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Alyosha33
02-19-2006, 04:39 PM
I just finished reading the thread about the prat falls of first time directors. It had a ton of great information. However, one thing that seemed to be lacking was an emphasis on the writing. Many, if not most, first time directors are also the author of their script. I'm not sure how apt the comparison is, but it's like the singer/songwriter. One is the natural outgrowth of the other.

Now, over time I have found that many individuals within the cinematic community have a great passion for the technical side, yet they have a lack of knowledge and heart for truely great stories. IMHO, this is the great problem with American cinema today. We are, quite frankly, making derivative fecal matter. "Swingers was a movie about friends and relationships, I can do that!" And so we get "Just Friends" or whatever. I watch somewhere around 250 movies a year. I went to a first run theater less then a dozen times last over that same period. Why? Because as technically proficient as the films have been, the stories are the same. (See, "Cheaper by the dozen 2", "Yours, Mine and Ours", "Electra", so on and so forth ad nausium).

One of the reasons that I eschewed film school was because I quickly realized that no one really cared about the story as much as the "cool" techniques that they could use. When you combine the two, great (see Eternal Sunshine as an example) things happen. However, when someone technical decides they want to direct a film, but does not take the same time to develop their story in the same way that they did to develop thier technical skills, beware. While it's great to have a new incarnation of Ed Wood in Ewe "Toilet" Boll (House of the dead is a favorite) it seems that we have a bunch of folks who were weaned on pulp without understanding the fiction. We tell stories for a reason. We want to evoke certain reactions from our audience, but if you don't have a story to support the visuals, there is little point. I find it sad that so few aspiring filmmakers are as thoughtful with their story.

By contrast, one of the reasons why films produced in Asia are doing so well is because they have really stuck to the importance of story. "Oldboy" is rather Shakespearian. Meanwhile, here in America we're just rehashing and remaking (and poorly) films that were great abroad (Oldboy is set to be remade with Justin Lin at the healm).

To reference another Charlie Kaufman film, if you haven't studied story at all the book "Story" by Robert McKee is great. Also read Plato's symposium.

Just my two cents.

Mike@AF
02-19-2006, 06:44 PM
That is an excellent book and should be read more than once. Another good one is "The Writer's Journey" by Christopher Vogler, or read "The Hero's Journey" by Joseph Campbell which is what it's based off of.

Blaine
02-19-2006, 06:48 PM
That is an excellent book and should be read more than once. Another good one is "The Writer's Journey" by Christopher Vogler, or read "The Hero's Journey" by Joseph Campbell which is what it's based off of.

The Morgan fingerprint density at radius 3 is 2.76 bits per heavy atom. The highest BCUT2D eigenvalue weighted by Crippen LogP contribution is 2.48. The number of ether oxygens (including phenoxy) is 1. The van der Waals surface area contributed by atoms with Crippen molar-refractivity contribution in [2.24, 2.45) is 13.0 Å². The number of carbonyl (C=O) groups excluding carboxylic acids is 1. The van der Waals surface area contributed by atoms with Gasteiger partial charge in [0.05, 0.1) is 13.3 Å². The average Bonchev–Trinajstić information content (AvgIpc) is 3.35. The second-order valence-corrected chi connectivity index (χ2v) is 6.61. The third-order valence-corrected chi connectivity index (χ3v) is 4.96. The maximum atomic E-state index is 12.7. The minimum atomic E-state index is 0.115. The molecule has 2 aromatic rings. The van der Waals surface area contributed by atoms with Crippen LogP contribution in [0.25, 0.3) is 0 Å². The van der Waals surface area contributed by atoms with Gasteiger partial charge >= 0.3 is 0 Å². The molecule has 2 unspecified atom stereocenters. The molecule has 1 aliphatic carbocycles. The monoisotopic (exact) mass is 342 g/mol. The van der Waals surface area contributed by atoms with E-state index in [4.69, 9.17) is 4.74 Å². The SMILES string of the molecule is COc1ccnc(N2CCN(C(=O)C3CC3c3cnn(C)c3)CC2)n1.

And Joseph Campbell's "The Hero with a Thousand Faces"

Mike@AF
02-19-2006, 06:58 PM
Ah, that's the one I meant. Nice catch.

im.thatoneguy
02-20-2006, 12:45 AM
The Writer's Journey, The Hero's Journey and Aristotle's Poetics for Screenwriters. The trinity of screenwriting in my mind.

CineMischief
03-01-2006, 10:55 PM
The Art of Dramatic Writing, Lajos Egri
Linda Seger has some good books
Also would recommend reading poetry.
Great post, homie. Agree and agree.

-Mischief

RafaelFC
03-03-2006, 06:09 AM
I'd not only indicate you the books already mentioned, but also do little exercises for yourself, see stuff that happen around you, then write, say, a little scene about the breakfast you had with your family for example.

Sounds stupid, but you'll be practicing the ability to transform your perceptions of the event in question in images that other people can see and relate to. You'll instinctively begin to realize what sounds and images are key to make that scene work for the audience, and what definitely doesnt work.
You can invent your own exercises.

All you really need to make a good script is translate in a way other people that read it will understand and see in their heads what the movie is like, the feel of it, in a good script they "see the sights, hear the sounds and even smell the smells" so to say, because people who read it will be immersed in it.

And to make a good story, well that's subjective, but you'll have to read a lot, good or bad books, whatever, every one of them have potentially something good in them.
Remember, every poet is a thief!
So, when writing your own stories,you can also steal from other stories you like, just make it work for your story, and im not talking about plagiarism, but rather taking some idea you like and have it as a starting point to trigger your own creativity.

Again, like in gym, exercising is key. Try writing a one-minute piece and have it be creative and interesting while telling a complete story in just one page. It's very hard, but it'll make your brainmeats spin in a different way, which is good.

Matthew B. Moore
03-06-2006, 06:43 AM
Sing this from the top of the mountain! Story is KING! I'd have more to say on this but Aloysha33 nailed it. Thanks for giving me something good to read this morning.

EJ Pennypacker
03-06-2006, 07:20 AM
Those interested in becoming a better writer should not only read those books that are mentioned, but those located in the Section - Screenwriting FAQ lock thread, but also write a decent ammount of scripts (maybe 5+) and do the one things that most people don't do... actually read screenplays (which you can find lots of sites to download them in the Screenwriting FAQ section).

If this sounds like a lot of work, that's because it is.

EJ